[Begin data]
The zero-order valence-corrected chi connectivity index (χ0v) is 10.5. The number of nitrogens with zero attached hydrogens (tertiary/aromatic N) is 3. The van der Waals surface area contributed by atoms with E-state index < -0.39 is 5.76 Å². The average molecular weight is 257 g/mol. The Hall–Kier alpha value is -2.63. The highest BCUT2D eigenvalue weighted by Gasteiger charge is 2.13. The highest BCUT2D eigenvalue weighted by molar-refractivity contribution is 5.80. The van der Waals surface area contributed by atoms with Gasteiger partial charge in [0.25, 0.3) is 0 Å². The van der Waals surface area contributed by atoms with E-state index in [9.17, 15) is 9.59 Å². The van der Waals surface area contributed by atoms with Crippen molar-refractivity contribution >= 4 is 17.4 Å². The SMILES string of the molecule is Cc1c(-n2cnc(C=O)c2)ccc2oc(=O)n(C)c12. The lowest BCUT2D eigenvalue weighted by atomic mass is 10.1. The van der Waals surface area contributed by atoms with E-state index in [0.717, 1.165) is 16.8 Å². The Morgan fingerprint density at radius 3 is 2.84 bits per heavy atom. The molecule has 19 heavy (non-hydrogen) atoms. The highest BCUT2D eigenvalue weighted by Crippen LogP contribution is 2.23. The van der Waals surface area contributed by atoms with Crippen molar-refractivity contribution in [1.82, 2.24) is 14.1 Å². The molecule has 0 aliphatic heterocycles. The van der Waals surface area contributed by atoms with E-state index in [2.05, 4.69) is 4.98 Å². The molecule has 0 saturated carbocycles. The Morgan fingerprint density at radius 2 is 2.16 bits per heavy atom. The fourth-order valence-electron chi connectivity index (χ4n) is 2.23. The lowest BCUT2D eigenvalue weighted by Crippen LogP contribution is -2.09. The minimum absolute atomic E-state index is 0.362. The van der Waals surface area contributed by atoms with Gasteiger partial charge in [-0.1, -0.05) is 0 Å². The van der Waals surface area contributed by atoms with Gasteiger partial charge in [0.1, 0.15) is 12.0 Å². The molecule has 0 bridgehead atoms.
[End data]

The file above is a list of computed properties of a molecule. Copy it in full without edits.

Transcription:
The zero-order valence-corrected chi connectivity index (χ0v) is 10.5. The number of nitrogens with zero attached hydrogens (tertiary/aromatic N) is 3. The van der Waals surface area contributed by atoms with E-state index < -0.39 is 5.76 Å². The average molecular weight is 257 g/mol. The Hall–Kier alpha value is -2.63. The highest BCUT2D eigenvalue weighted by Gasteiger charge is 2.13. The highest BCUT2D eigenvalue weighted by molar-refractivity contribution is 5.80. The van der Waals surface area contributed by atoms with Gasteiger partial charge in [0.25, 0.3) is 0 Å². The van der Waals surface area contributed by atoms with E-state index in [9.17, 15) is 9.59 Å². The van der Waals surface area contributed by atoms with Crippen molar-refractivity contribution >= 4 is 17.4 Å². The SMILES string of the molecule is Cc1c(-n2cnc(C=O)c2)ccc2oc(=O)n(C)c12. The lowest BCUT2D eigenvalue weighted by atomic mass is 10.1. The van der Waals surface area contributed by atoms with E-state index in [0.717, 1.165) is 16.8 Å². The Morgan fingerprint density at radius 3 is 2.84 bits per heavy atom. The molecule has 19 heavy (non-hydrogen) atoms. The highest BCUT2D eigenvalue weighted by Crippen LogP contribution is 2.23. The van der Waals surface area contributed by atoms with Crippen molar-refractivity contribution in [1.82, 2.24) is 14.1 Å². The molecule has 0 aliphatic heterocycles. The van der Waals surface area contributed by atoms with E-state index in [2.05, 4.69) is 4.98 Å². The molecule has 0 saturated carbocycles. The Morgan fingerprint density at radius 2 is 2.16 bits per heavy atom. The fourth-order valence-electron chi connectivity index (χ4n) is 2.23. The lowest BCUT2D eigenvalue weighted by Crippen LogP contribution is -2.09. The minimum absolute atomic E-state index is 0.362. The van der Waals surface area contributed by atoms with Gasteiger partial charge in [-0.1, -0.05) is 0 Å². The van der Waals surface area contributed by atoms with Gasteiger partial charge in [0.1, 0.15) is 12.0 Å². The molecule has 0 bridgehead atoms.